Judson Turner was tapped by Governor Nathan Deal to serve as Georgia’s first “water czar.” While carrying out this new charge, Turner continues to serve as Director of the Environmental Protection Division (EPD) of the Georgia Department of Natural Resources, a role he has held since January 2012. The idea behind the creation of the new water czar position was not to displace the work of existing agencies, but rather to create an office that is empowered to quarterback and coordinate the work of these agencies and the overall state response to the ongoing tri-state water wars with Florida and Alabama. “The U.S. Supreme Court case filed by Florida against Georgia over the Apalachicola-Chattahoochee-Flint (ACF) Basin has placed significant new demands on state agencies involved in these matters,” said Deal in a recent press release announcing Turner’s appointment. “Add to this the renewed litigation against the U.S. Army Corps of Engineers over additional water supply from Lake Allatoona, and the workload requires the state to take additional steps to assure we have the right staff in place. Jud is a subject matter expert with years of experience in the water wars; he is the right person to lead this effort, a task incredibly important to the well-being of our state’s people and its economy.” Turner is responsible for the oversight and management of the state’s multipronged efforts to increase water supply, including developing and implementing policies for reasonable and sustainable use and reuse of water resources. In addition, Turner is responsible for coordinating and supporting the state’s litigation team. Turner’s role also includes coordination among various local stakeholders and constituencies, as well as multiple state agencies, state and regional authorities, and local governments. Prior to accepting the position of EPD Director, Turner served as Executive Counsel to former Governor Sonny Perdue. In this capacity, he served as the governor’s legal representative in negotiations with the U.S. Army Corps of Engineers and the U.S. Fish & Wildlife service regarding drought operations at the federal reservoirs of the Apalachicola-Chattahoochee-Flint (ACF) and Alabama-Coosa-Tallapoosa (ACT) river basins. He also served both Perdue and Deal as Special Executive Counsel in negotiations between the states of Alabama, Georgia and Florida related to the ACF and ACT basins and provided counsel on matters involving Georgia’s other shared river basins. Prior to his public service, Turner practiced law at Bradley Arant Rose & White LLP law firm in Birmingham, where his practice focused primarily on general commercial litigation. He also was a founding partner in his own law firm, Turner, Bachman & Garrett LLC. He received his undergraduate degree from the University of Georgia, graduating Phi Beta Kappa with highest honors in political science and economics and his law degree from the University of Virginia. The editors of Engineering Georgia recently had the distinct honor of sitting down with Judson Turner, and this is what we learned about Georgia’s new water czar and his plans for the state… JT – We are at an exciting and innovative time right now with the Governor’s Water Supply Program, and I really give the Governor credit for having the vision. Perhaps most innovative is having the state participate, not in every local reservoir, but site-specific. For municipal and industrial [M&I] use, water supplies have traditionally been the responsibility of local governments and authorities. Through the Governor’s Water Supply Program, the state is participating to ensure that projects in certain choice sites are designed with multiple purposes in mind. For example, instead of simply serving a local population for drinking water or M&I use, we might look at a facility’s potential to release water in times of drought – making it an augmentation facility. This would involve different ways of working with the Corps of Engineers and others. We are in the beginning stages of making these changes. This is a very exciting initiative for our state. As for the other items mentioned, aquifer storage and recovery is basically what we call an alternative to reservoirs below the fall line. Below the fall line reservoirs are hard to build. They are expensive, you have to dig them out deeper and there is a higher evaporative loss. Instead, we can follow the example set by several other states and explore the ability to take some of the water that is running off and heading to the ocean during times of plenty and redirect it underground into aquifers. When needed, we can then pull that water back up from the aquifers. That technology is very site-specific, so we need to be careful about how we do that. There are water quality concerns and issues related to chemical formations in the aquifers that can come into play if you are not careful, so EPD has an important role in permitting. Aquifer storage and recovery is being looked at in different places. We may need it on the coast due to salt-water intrusion and some of the limitations we have on the use of the Floridia aquifer. We currently have a demonstration project underway in Baker County through the Governor’s Water Supply Program to study its viability in the southwest part of the state. With regard to reuse, I cannot stress enough how important this is. I am seeing big investments made all over the metro area where we return an average of 70 percent of the water we withdraw back into the system. We predict that this number will continue to rise over time to a projected return rate of up to 78 percent. But reuse is not cheap and getting that water back to big federal storage facilities is better than just getting it back to the rivers. That requires even more money because of conveyance costs and because the water quality has to be even higher to do that. We are continuing a dialogue with the Army Corps of Engineers regarding one of the biggest problems we have right now, which is crediting those return flows. The incentives are all wrong, and the Corps of Engineers in Georgia’s reservoirs do not credit that return flow like you would think they would. Currently, if you have a water supply contract with the Corps and you get that water back to the lake, it is treated as basin inflow. It is not credited to the storage account of the entity that paid for the treatment and the conveyance to get it back. That makes it really difficult and we on the regulatory side want to see the credits happen. It’s an almost no-brainer on the public policy side because once that water is back in the storage facility, we can spend it another day. That’s whether it’s a release for downstream needs or pulled from the lake directly. If you don’t credit that return flow, then the incentives will not be there for local governments and authorities to get that water back to the lake. Let’s talk about other conservation measures. We continue to see really good results on conservation in the metro [Atlanta] area and in other pockets. The Stewardship Act of 2010 passed at the state level had a number of features to it like sub-metering, low flow toilet features, requirements for new construction and outdoor watering restrictions, even in times of plenty. Through those measures, combined with conservation pricing, we are seeing some real significant savings. By continuing to do those sorts of things, we project that those gallons per capita numbers for the metro area will decrease. We are proud of that record, but we need to continue to be good stewards of our resources. Historically, we have often talked about water quality and water quantity separately. However, they really are inseparable. The amount of water often needed for assimilation of waste load [waste allocation to rivers] connects your water quality needs and water quantity needs. Atlanta and other municipal entities spend significant dollars on things like the combined sewer system, storm water runoff and green infrastructure to ensure water quality benefits in our urban areas, but there is a return on investment there. The more you protect the water quality on the front end, the less you have to spend to treat it on the backend. Of course, you also see water quantity benefits because you don’t have to unnecessarily pass flow for water quality needs. In short, there is no silver bullet. We have to do all of these things and more in the coming years. I am excited. We have great leadership at the state level with both the Governor’s vision on his water supply program and the innovative projects in which that program allows us to target and invest. EG - What can the engineering industry do to take a leading role in formulating some of these creative approaches? JT – Whether it is at the association level or individually, I think that engineers understand probably better than anyone what’s going to be involved in the technical and practical aspects of what we are trying to do. Engineers can participate locally in making sure that your communities and elected leadership understand that there is no such thing as a free lunch. Much like we see our discussion around transportation infrastructure, we have to make water investments. Nothing is going to tie into economic development like the availability and use of good, clean water. It is vital to be active at the local level. Take conservation pricing, for instance. It takes local leadership to have conservation pricing in place, which would raise rates the more water you use. That’s not popular, but it’s necessary to steward the resource. We also have to make investments in maintenance and operation of our systems. The Water Stewardship Act had a key feature about water loss audits. Sometimes we like to think about new projects, but truthfully, water utilities and authorities should be making investments in the maintenance and operation. It is in their financial interest to do so, but often doesn’t occur. Because engineers would really understand better than lay people, making local municipalities and the general public aware of things like this would really go a long way. While the state plays an active role in all of this, we can’t do it all on our own. An engineering and business community that understands - and is helping all layers of government in the state to understand - is a very good thing. EG - Will public-private partnerships be utilized as a way to build and finance some of this new water infrastructure? JT – There has been a lot of discussion around public-private partnerships in water. I think the delay required in the Corps’ 404 permitting process has made that a hard thing to see come to fruition. There was a bill passed some years ago that really tried to jumpstart the notion, and I think it is still possible in any given deal. There is nothing to stop a public-private partnership from happening. The permitting delay creates some challenges, but if I were reading a crystal ball, the place we would be more likely to see public-private partnerships would be in the operation of the facilities, not necessarily in the construction and funding of them. I could be wrong on this. In addition to the permitting delay, we haven’t seen public-private partnerships on a full-scale due, in part, to very reasonable rates and what is available in financing these facilities to the public sector. I am not sure from a financing standpoint that the private entities can do any better. There may still be all sorts of quasi arrangements that involve not just turning over the construction and operation to a private entity, but solely the operations. However, Georgia’s law certainly allows for it and there is great openness to it. EG – How can the engineering industry help EPD, whether it be by educating our clients or the public, or ways we can improve our interface with the division? JT – This is a great question. A lot of times, EPD is placed in the middle between different environmental/ngo (nongovernmental organizations) groups and industry groups that have very passionately held views, and are oft en on opposite ends of the spectrum. Education is the right word. Th ese issues are complex; they require great balance. As the chief environmental regulator of the state, we are the governmental entity that is tasked with that balance statutorily. We are told to balance environmental protection and economic stability, and we do that to the best of our ability. However, it really helps when engineers who work for clients that are building projects – such as a new landfill, water project, or plant that has air emissions - understand that the work we do is not only legally required, it also encompasses what we all want as Georgians: clean air, clean water and healthy handling of waste and disposal. I think just helping us strike that balance and doing it in a way that is defensible is going to be better. When the EPD does its job, there will be a little grousing on both sides, but a little grousing and missing the mark are two different things. We understand that we have a regulatory function, and we are cognizant that we have a responsibility to the people of Georgia. Th at isn’t limited to just the taxpayers in general or our children and grandchildren, but extends to the folks who are trying to put food on the table and have growing concerns. We take that seriously, but ours is a regulatory role. I think furthering knowledge and understanding of the role that EPD has to play helps us all.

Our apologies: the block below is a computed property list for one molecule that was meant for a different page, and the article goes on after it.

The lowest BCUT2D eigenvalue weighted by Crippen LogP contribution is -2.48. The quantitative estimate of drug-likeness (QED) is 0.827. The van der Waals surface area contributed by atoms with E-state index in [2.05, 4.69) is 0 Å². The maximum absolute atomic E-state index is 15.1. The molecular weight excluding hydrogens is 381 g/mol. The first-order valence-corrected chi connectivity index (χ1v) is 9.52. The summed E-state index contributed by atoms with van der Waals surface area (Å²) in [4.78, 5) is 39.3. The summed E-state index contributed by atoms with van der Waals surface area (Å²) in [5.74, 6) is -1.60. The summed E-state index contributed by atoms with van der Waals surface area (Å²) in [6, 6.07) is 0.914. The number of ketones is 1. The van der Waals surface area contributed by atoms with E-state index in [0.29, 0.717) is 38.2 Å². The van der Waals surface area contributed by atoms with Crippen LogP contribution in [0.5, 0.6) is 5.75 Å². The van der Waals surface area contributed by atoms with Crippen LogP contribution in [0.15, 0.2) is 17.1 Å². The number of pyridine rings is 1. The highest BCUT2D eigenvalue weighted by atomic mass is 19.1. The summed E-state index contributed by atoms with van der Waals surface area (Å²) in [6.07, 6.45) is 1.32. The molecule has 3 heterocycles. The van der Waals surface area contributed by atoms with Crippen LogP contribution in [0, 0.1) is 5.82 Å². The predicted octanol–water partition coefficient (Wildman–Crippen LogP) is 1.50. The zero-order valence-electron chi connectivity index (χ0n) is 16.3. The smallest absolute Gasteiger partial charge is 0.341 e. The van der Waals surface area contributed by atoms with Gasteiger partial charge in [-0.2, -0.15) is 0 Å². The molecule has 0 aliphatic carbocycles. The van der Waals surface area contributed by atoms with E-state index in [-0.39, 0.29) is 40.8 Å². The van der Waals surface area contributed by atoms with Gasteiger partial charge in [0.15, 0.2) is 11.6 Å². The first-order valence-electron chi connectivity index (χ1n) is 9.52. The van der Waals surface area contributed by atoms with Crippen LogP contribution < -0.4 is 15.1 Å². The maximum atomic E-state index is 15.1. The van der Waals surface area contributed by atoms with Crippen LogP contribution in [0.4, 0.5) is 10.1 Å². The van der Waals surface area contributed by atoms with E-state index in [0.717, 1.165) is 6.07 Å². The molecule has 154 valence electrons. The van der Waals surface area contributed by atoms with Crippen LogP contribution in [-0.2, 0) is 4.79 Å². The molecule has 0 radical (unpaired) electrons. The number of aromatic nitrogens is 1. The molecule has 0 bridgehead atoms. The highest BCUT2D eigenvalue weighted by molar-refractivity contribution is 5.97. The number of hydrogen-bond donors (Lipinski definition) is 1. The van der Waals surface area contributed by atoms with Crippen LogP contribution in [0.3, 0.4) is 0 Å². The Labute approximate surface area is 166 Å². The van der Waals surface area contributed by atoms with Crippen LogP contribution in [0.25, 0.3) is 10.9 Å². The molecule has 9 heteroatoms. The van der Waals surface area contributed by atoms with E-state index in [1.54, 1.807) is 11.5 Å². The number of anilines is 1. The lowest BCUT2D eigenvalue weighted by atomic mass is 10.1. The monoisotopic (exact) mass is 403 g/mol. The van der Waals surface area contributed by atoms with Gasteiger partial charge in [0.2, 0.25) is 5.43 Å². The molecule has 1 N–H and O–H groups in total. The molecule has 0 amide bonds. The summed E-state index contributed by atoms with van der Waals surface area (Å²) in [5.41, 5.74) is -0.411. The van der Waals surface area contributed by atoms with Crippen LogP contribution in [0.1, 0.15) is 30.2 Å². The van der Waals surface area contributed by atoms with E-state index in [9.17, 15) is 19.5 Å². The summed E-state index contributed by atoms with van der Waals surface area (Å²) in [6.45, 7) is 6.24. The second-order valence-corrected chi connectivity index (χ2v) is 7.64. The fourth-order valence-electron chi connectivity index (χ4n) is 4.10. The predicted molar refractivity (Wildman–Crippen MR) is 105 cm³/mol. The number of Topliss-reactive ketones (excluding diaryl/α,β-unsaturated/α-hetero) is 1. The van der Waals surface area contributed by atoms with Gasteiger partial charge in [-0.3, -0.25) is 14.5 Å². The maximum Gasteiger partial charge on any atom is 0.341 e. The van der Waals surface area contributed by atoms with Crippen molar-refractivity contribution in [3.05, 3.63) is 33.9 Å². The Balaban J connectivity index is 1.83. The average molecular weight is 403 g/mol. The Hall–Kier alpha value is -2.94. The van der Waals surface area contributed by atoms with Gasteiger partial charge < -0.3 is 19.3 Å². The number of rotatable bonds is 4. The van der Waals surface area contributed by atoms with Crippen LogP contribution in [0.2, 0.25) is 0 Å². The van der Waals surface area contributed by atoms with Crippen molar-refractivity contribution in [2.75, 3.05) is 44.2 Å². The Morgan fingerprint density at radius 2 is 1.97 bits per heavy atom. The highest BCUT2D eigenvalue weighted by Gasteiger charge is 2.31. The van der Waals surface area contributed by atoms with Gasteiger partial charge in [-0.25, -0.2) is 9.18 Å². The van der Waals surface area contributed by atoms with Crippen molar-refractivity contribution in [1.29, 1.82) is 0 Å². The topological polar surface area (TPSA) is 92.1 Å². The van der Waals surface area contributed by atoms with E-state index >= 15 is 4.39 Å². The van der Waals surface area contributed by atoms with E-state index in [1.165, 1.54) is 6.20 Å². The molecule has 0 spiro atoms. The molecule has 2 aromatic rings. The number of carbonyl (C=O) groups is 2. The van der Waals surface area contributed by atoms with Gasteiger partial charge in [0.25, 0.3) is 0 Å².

Published by American Council of Engineering Companies of Georgia. View All Articles.